I hope the public will really go out of their way to support the performance, because it’s not that often that you can listen to a concert performance of “Wozzeck” within a festival. It’s more at the regular opera houses that you can do that. I am convinced that music festivals and a season in a city are not necessarily the same public. In the summer, I think you’re more curious. In the winter, you probably go to what you know, and you’re not interested in discovering things. But I really feel that a music festival fulfills a function. And so we’re doing “Wozzeck” in the Festival and we’re doing “A Rake’s Progress” in the Academy. We’re trying to get the public to discover new repertoire and also young singers.

OW: The Verbier Festival has been a major pioneer when it comes to music, particularly with your work with Medici.TV and also Deutsche Grammophon. What do these relationships mean to you? How do you envision them growing in the coming years? What are some of the exciting collaborations that you will have with these organizations? 

ME: When we started the festival in 1994, I started to record every concert. I partnered up with a company to professionally record every concert, so we have some impressive audio archives going back 30 years. And, together with Deutsche Grammophon, we have made an agreement to come out with highlights from these archives. We started last year in March, and we made a contract for three years, releasing one recording per month. So it’s quite an amazing trip we are on, and we have released amazing concerts that you can discover on our website and on the Deutsche Grammophon website. In fact, last month we released all the Beethoven symphonies with our own chamber orchestra, conducted by their chief conductor. And so, in terms of our presence out there in the media, I think we’re doing pretty well.

We started collaborating with Medici in 2007, and in fact we were the first client of Medici. I remember them coming to see me in 2007, telling me about this new company that was interesting in streaming concerts and “streaming” was a word, at that time, that I really had no idea what it meant. “Filming?” Okay, but “streaming?” What did it mean? So they explained how they would do it. They wanted to stream two or three concerts, and I remember telling them that with so much work to bring cameras and microphones and trucks up to Verbier – I said, “No, two or three concerts doesn’t interest me. If we collaborate, you film everything.” So they went back to Paris, and then they wrote me and said, “Okay! Let’s do everything.” Since then, we have created an amazing audiovisual catalog with some amazing artists and some amazing combinations of artists. And we are now working with a major polytechnical university here in Switzerland to create an archive that will become available to music students in the future. Archives that also include the conductor’s score or the performers’ music, or interviews, and all of our different kinds of archives.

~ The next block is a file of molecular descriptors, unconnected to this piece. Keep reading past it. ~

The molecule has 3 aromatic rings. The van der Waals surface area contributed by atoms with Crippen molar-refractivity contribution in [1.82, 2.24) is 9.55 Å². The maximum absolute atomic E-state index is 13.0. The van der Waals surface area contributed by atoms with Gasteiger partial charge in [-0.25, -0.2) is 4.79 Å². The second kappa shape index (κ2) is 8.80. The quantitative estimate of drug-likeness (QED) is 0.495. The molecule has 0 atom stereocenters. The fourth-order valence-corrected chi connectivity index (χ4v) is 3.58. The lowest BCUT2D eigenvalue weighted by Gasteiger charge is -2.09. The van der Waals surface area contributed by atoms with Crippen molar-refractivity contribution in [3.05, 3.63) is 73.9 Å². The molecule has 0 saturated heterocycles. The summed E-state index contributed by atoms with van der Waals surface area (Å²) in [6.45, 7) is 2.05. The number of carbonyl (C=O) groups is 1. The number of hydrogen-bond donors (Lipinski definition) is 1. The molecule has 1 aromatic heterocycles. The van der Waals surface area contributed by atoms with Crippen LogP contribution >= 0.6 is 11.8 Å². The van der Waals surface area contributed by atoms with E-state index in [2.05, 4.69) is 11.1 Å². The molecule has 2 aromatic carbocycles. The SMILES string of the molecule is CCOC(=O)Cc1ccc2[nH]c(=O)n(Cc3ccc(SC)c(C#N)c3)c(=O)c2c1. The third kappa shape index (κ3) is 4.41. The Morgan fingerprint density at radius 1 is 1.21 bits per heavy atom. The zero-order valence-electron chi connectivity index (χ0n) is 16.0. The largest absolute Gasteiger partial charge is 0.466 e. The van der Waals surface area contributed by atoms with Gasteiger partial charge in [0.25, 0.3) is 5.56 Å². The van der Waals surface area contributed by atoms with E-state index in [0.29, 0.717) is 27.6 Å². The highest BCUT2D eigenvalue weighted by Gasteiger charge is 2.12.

OW: In keeping with that topic of collaborations, who are some other major collaborators who have helped the Verbier Festival grow over recent years?

ME: In the beginning, when I started the Verbier Festival, I had the subtitle, “A Performing Arts Community.” We had dance, we had theatre, and we had music for the first ten years. After that, I started concentrating more on music. But it’s my hope that I can come back to theatre also, and dance. Nowadays, I would like to see the Verbier Festival as a giant workshop, because we have three youth orchestras. Every time somebody goes up onstage, I always try to push my artists to learn a piece and perform it at Verbier for the first time, or go into artistic relationships with colleagues they have never worked with before. So I always try to go a step further in the programming. And that also makes it more interesting for the public, that you don’t have exactly the same touring program as presented in Salzburg or in Aix-en-Provence. All the programs we present are done in-house.

OW: Looking forward, how do you hope to see the festival develop? How can the Verbier Festival continue to be a leader for classical music as we move deeper into the 21st century?

ME: It’s a little bit of everything I have mentioned so far, in that it will remain a hub for the industry. You come here to seek out new artists. You come here to meet your colleagues. You come here to share concerns or share news. It’s an exchange of ideas. It’s a relevant place. It’s not a museum, it’s a relevant place. I have this family of artists who come here year after year, and I add new people to it all the time. So for the young generation, this is the place to be. For the older generation, this is also the place to be.

So even though Verbier is not really known for a major music festival, we don’t have a concert hall, we don’t have enough rehearsal venues or enough working space, we improvise a lot, we’re flexible, we have a good attitude. But, it’s not a perfect setup. And this “not perfect” setup makes it all the more exciting and alive. Not every artist would enjoy performing here, but those who do come back and that’s great. This summer, for our 30th anniversary, our list of artists who are coming for the first time, like Renée Fleming, Plácido Domingo, Yo-Yo Ma, Wynton Marsalis, and Lise Davidsen. And don’t forget that we pay very little in fees. We don’t pay regular fees. We pay very modest salaries, but people are still coming year after year, and that means that they like it.